About Thomas Fitzgerald

Thomas is a professional fine art photographer and writer specialising in photography related instructional books as well as travel writing and street photography. 

Save Library Filter Searches in Lightroom

Save Library Filter Searches in Lightroom

Search-Filter-Hero

Note - This post has been republished from the Lightroom Diary

When you’re in grid view in the Library module inside of Lightroom you can filter what is shown in the view by a number of criteria such as star rating and various types of metadata by using the strip along the top of the grid view panel. This effectively allows you to search for certain kinds of images. You can actually create reasonably complex search criteria using the filter options, and what you may be unaware of is that you can save these filter settings for later use. To give you a better idea of what I’m talking about let’s use an example.

I have a folder full of images of different kinds and different ratings. This will work on any kind of source, whether it’s a folder or a collection, or even a group of folders or collections.

  1. So start by selecting a source from either the Folders panel or the Collections panel. You can also select any of the entries from the Catalog panel either.
  2. Now, if you’re not already in grid view, switch to grid view by pressing “G” on the keyboard.
  3. Let’s start by narrowing our view to just 5 Star images (obviously this will only work for you if you have some 5 star images in the selected source). Click on the “Attribute” text in the Library Filter strip across the top of the Grid view. This will bring up the options for flag ratings, star ratings, colour labels and image kind. The image kind option lets you select Master Images, Virtual Copies and Videos. In this case, lets’ just select the 5 star images by clicking on the last star so that all 5 stars are highlighted.
  4. Attribute-bar

  5. Now, lets say we want to narrow our filter down even more. Say, for example we have some different file types in the folder and we want to only show DNG files with a 5 star rating. Well, we’ve already taken care of the 5 star part, so now we need to select DNG as the file type.
  6. Click on the “metadata” text to bring up the metadata options. Notice that the Attribute tab will still be at the top.
  7. Metadta-Panel-Options

  8. By default, the Metadata options won’t show file type as one of the options, but we can change that easily. If you hover over one of the column headers you’ll see little up and down arrows appear indicating that the column header is a popup menu. Click on this and you’ll get a list of available metadata to choose from. Metadta-Column-Pupup Select file type and the available file types will appear in the column. What’s shown here will depend on what you’re searching. For example if you have Tiff files, tiff will show up along with whatever raw formats you might have. In this example I’m going to select DNG.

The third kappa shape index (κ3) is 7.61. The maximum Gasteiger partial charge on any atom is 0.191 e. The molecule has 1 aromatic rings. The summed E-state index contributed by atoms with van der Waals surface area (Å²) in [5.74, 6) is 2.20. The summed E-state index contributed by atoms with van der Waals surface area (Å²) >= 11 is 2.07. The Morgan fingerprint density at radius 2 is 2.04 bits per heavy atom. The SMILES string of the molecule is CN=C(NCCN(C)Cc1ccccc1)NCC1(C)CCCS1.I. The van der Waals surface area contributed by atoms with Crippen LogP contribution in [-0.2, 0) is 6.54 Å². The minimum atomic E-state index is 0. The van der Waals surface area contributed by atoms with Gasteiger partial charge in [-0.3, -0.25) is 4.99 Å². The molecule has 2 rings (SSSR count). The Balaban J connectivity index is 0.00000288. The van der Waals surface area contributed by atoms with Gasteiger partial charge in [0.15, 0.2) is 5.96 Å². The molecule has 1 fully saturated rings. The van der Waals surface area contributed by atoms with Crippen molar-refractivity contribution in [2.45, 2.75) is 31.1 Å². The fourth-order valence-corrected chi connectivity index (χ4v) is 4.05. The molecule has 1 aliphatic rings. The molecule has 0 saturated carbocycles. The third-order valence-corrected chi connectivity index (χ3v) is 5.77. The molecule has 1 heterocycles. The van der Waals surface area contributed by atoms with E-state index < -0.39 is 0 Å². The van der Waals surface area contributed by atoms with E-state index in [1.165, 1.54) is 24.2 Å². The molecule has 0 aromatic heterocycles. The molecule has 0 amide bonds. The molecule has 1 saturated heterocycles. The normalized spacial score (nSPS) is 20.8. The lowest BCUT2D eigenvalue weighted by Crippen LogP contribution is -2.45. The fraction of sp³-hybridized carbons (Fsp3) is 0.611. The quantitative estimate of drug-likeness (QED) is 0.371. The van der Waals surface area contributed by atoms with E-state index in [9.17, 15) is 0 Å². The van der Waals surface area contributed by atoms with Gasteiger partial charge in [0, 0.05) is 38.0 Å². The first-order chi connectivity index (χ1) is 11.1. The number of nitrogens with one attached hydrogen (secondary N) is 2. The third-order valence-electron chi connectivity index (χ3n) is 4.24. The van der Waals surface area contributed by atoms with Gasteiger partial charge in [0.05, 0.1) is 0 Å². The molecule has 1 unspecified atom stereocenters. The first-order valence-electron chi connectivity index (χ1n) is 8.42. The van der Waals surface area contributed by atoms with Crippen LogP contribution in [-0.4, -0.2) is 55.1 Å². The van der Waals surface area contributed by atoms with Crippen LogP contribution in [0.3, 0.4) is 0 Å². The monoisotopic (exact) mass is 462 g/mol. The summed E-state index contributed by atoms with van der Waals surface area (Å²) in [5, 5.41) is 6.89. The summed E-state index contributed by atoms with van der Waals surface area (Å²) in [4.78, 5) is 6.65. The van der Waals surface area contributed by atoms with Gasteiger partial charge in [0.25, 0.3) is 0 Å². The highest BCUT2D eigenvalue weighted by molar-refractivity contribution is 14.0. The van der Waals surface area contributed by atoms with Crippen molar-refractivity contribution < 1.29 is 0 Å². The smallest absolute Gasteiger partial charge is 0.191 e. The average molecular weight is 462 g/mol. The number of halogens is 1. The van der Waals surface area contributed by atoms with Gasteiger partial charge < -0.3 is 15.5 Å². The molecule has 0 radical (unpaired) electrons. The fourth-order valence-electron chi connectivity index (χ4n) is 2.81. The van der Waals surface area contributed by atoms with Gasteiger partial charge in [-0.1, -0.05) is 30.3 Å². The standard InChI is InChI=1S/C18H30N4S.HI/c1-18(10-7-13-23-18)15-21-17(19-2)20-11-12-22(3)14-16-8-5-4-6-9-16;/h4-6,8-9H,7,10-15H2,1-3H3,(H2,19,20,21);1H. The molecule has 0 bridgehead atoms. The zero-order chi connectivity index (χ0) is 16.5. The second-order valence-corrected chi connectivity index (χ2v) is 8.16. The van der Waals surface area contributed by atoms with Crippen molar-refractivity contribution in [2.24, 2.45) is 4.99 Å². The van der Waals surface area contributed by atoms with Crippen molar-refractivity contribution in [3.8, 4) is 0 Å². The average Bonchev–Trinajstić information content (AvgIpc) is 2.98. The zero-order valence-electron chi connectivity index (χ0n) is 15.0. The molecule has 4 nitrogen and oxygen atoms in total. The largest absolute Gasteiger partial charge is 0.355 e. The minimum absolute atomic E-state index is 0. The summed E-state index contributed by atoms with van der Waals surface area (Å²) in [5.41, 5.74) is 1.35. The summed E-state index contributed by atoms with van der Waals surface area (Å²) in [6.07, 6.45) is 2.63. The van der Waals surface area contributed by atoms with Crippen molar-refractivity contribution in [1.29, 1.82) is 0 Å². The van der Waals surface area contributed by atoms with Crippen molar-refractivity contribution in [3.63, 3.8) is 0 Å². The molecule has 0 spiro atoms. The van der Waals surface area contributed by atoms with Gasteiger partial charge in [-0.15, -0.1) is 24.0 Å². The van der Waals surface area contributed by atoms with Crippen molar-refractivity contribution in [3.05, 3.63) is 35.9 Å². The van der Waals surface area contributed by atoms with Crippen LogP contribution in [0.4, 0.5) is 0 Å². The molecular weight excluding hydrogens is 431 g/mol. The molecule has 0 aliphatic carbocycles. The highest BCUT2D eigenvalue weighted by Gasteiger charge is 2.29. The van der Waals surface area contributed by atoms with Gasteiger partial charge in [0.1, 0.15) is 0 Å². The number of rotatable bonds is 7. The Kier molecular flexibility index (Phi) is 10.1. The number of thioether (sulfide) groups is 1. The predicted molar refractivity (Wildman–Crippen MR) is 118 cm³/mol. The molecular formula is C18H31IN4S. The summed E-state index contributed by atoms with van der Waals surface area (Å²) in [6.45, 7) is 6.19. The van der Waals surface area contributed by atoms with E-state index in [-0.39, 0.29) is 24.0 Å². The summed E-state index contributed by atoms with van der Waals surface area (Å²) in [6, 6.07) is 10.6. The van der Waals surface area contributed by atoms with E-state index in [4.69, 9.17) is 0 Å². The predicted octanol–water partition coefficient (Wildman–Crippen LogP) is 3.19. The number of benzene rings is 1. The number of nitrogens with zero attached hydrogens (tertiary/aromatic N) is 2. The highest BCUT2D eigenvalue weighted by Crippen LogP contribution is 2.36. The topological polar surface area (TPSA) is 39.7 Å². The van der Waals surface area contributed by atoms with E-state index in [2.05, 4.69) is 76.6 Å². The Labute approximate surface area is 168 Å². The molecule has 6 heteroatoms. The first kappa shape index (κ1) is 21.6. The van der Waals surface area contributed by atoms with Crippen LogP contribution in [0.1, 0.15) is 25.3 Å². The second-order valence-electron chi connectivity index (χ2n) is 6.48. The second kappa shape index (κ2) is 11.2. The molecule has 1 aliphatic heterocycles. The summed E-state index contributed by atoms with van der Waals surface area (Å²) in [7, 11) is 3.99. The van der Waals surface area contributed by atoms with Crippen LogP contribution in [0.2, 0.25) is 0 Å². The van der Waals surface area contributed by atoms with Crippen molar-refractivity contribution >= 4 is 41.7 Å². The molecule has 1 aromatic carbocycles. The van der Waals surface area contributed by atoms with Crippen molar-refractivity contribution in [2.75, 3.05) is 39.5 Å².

9. So now our filter is showing us all 5 Star DNG images in the grid view (based on whatever source we have selected). This might be something I want to search for again,so rather than having to go through the steps each time I can save it as a custom filter.
  10. In the top of the filter section of the grid view, you’ll see a little popup menu called “Custom Filter”. Save-settings-as-preset Click on this to bring up the menu. Go to “Save Current Settings as New Preset…” and give it a name. save-preset-name In my case I called it 5 Star DNG

Thats how you create custom Library filter presets. The next time I need to search for 5Star DNG's within a particular folder, collection or the whole catalogue, I can quickly select it from the set of saved Library Filters from the pop-up menu at the top of the Library Filter bar (where you found the save command). This was just one example. You can combine lots of different metadata to make filters for various types of searches. Here’s a few more examples of search filters you could make:

  1. Show all images taken with a particular camera that are flagged
  2. Show all images taken with a particular camera and particular lens
  3. Show all images which have 5 stars and a red label
  4. Show all images that use a certain Develop Preset

Here are a few more tips for using the Library Filter

  1. You’re not limited to just 5 columns in the metadata filter panel either. You can add columns by hovering over the title bar of the last column, and a little menu icon will appear on the right hand side of the title which will give you options to add or remove a column.
  2. You can search by any searchable text by clicking on the Text option in the Library Filter bar across the top of the panel.
  3. To turn the filter off again, click on the “None” text in the filter bar.
  4. Library filters differ from Smart Collections in that they only search across the selected source, where as smart Collections will search the whole library (unless you add an option to limit it).

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